Dungeon Escape: One Jump At A Time

A very, very simple indie platformer in the style of Super Meat Boy on the surface, but under the hood, Dungeon Escape is a brutal, yet satisfying experience.

Do we have another Super Meat Boy beater/clone in Dungeon Escape? Let me make it clear that old Meats can feel confident on his throne for now, but based on this game, he should at least be adjusting his pants.

A new title from Eastasiasoft and Roenko GamesDungeon Escape is an often hard-as-nails platformer with instadeath tattooed on its forehead. This game is tough and will have the timidest people telling that little old lady next door to eat shit.

Yes, I’m pretty reserved and far from vocal, but there were many gasps and pre-watershed terms thrown at the TV during this sadistic run of levels. There’s no story to go through here, so let’s be done with that and talk gameplay.

Dungeon Escape Review – PS4/PS5

Dungeon Escape is very cute, that is, until you experience your first death. The premise is straightforward: escape a dungeon. To do this, you have to locate a key then find the way out.

Dungeon Escape Review - Platform shoes
Platform shoes. Source: Eastasiasoft

This is all done with one screen at a time so that you can see everything on the screen. The visuals are relatively small, but the danger is massive. That’s a bad phrase, but buyer’s beware: this one will have you clenching.

There aren’t any complicated moves or abilities to learn, such as in Super Meat Boy Forever, or the excellent Sockventure

All that’s on offer is jump and double jump. Fortunately, you can jump on most of the enemies like that plumber bloke, but it’s a one-hit kill for you too, and should you walk into an enemy or viciously sharp object, you’ll explode in digital confetti.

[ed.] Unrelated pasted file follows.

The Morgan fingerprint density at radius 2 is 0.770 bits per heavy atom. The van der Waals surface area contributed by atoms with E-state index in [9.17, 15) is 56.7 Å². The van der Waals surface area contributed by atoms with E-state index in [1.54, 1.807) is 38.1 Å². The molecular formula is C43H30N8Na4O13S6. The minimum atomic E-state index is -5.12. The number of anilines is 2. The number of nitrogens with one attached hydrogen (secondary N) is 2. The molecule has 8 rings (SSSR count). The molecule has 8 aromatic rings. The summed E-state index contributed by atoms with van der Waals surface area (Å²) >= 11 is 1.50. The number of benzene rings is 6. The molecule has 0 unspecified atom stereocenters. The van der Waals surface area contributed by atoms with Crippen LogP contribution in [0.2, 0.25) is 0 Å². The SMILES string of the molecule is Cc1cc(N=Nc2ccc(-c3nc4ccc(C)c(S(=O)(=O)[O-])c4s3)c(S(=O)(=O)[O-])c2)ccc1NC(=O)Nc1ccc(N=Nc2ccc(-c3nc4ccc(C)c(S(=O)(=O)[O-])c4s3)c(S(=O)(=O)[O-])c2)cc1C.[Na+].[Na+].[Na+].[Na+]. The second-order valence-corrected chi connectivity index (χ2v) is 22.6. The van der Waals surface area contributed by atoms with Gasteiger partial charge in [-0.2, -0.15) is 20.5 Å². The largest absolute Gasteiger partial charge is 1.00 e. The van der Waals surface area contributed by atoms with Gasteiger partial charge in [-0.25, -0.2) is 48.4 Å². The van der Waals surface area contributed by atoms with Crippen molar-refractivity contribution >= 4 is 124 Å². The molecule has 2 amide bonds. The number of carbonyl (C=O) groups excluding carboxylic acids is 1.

There’s something immensely satisfying in these death scenes, but it’s not such a jolly experience when you’re on the receiving end and have to repeat the same thing with precision.

Pixel Perfect

Your character is an oversized yellow pixel with an infectious smile. There’s no floatiness with jumping here; it’s as razor-sharp as the environmental hazards presented to you. On that basis, the controls are incredibly satisfying for something so basic.

Dungeon Escape Review - Meat
Meat(s)? Source: Eastasiasoft

So what’s the compromise? The difficulty. There are zero settings, so it’s a case of grabbing the key and getting to the next of some 50-odd levels. As is the way, the earlier levels can sometimes be harder than later levels, and aside from a dozen or so deaths, I was getting the hang of Dungeon Escape.

Then level 15 hit me. There were only three levels until another trophy, but this thing was determined to undo my hard work and good mood. It’s worth noting that Dungeon Escape is a borderline rage game. The rewards are much more frequent than similar titles, but that doesn’t mean there will be levels that make you lose the will to live.

But once the frustration dissipates, you soon realise just how good Dungeon Escape is. There’s no dressing this up as anything other than a simple platformer with devilishly designed stages that will test more than the casual gamer. Don’t be fooled by the entry-level price – this is a ride that gives back ten-fold.

Dungeon Escape Review Summary

Pros

  • Highly accurate jumping/landing.
  • Infuriating, but well-built levels.
  • More than enough levels to die in.
  • Minimalist approach works wonders.

Cons

  • One hit kills mean hair-pulling (if you have it).
  • Music is mildly annoying.

One of the shorter reviews I’ve done, but not in a negative sense. I recommend this platformer if you’re a fan of Super Meat Boy but want something a little slower. Slower doesn’t mean easier; it’s just that you won’t be doing wall jumps, just dying.